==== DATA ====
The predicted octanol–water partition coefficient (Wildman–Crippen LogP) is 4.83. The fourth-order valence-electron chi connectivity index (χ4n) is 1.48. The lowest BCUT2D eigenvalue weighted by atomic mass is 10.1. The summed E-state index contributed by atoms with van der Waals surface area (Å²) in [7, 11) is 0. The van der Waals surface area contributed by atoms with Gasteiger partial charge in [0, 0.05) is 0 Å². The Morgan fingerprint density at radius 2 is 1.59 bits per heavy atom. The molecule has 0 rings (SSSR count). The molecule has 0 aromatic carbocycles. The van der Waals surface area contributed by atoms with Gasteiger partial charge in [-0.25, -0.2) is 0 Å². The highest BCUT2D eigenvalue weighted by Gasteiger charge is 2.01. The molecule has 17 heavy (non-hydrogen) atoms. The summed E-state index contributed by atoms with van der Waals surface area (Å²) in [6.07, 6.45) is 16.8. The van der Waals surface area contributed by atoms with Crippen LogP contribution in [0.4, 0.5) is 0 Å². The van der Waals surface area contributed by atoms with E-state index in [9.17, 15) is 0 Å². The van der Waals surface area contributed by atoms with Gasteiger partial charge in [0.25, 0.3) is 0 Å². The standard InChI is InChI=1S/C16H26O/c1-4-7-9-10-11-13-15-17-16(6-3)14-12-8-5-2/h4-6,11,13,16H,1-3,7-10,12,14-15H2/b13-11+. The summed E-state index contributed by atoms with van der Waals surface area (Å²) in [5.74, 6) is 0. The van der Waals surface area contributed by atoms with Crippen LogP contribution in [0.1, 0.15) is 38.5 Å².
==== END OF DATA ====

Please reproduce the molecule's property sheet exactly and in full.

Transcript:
The predicted octanol–water partition coefficient (Wildman–Crippen LogP) is 4.83. The fourth-order valence-electron chi connectivity index (χ4n) is 1.48. The lowest BCUT2D eigenvalue weighted by atomic mass is 10.1. The summed E-state index contributed by atoms with van der Waals surface area (Å²) in [7, 11) is 0. The van der Waals surface area contributed by atoms with Gasteiger partial charge in [0, 0.05) is 0 Å². The Morgan fingerprint density at radius 2 is 1.59 bits per heavy atom. The molecule has 0 rings (SSSR count). The molecule has 0 aromatic carbocycles. The van der Waals surface area contributed by atoms with Gasteiger partial charge in [-0.25, -0.2) is 0 Å². The highest BCUT2D eigenvalue weighted by Gasteiger charge is 2.01. The molecule has 17 heavy (non-hydrogen) atoms. The summed E-state index contributed by atoms with van der Waals surface area (Å²) in [6.07, 6.45) is 16.8. The van der Waals surface area contributed by atoms with Crippen LogP contribution in [0.4, 0.5) is 0 Å². The van der Waals surface area contributed by atoms with E-state index in [9.17, 15) is 0 Å². The van der Waals surface area contributed by atoms with Gasteiger partial charge in [0.25, 0.3) is 0 Å². The standard InChI is InChI=1S/C16H26O/c1-4-7-9-10-11-13-15-17-16(6-3)14-12-8-5-2/h4-6,11,13,16H,1-3,7-10,12,14-15H2/b13-11+. The summed E-state index contributed by atoms with van der Waals surface area (Å²) in [5.74, 6) is 0. The van der Waals surface area contributed by atoms with Crippen LogP contribution in [0.1, 0.15) is 38.5 Å².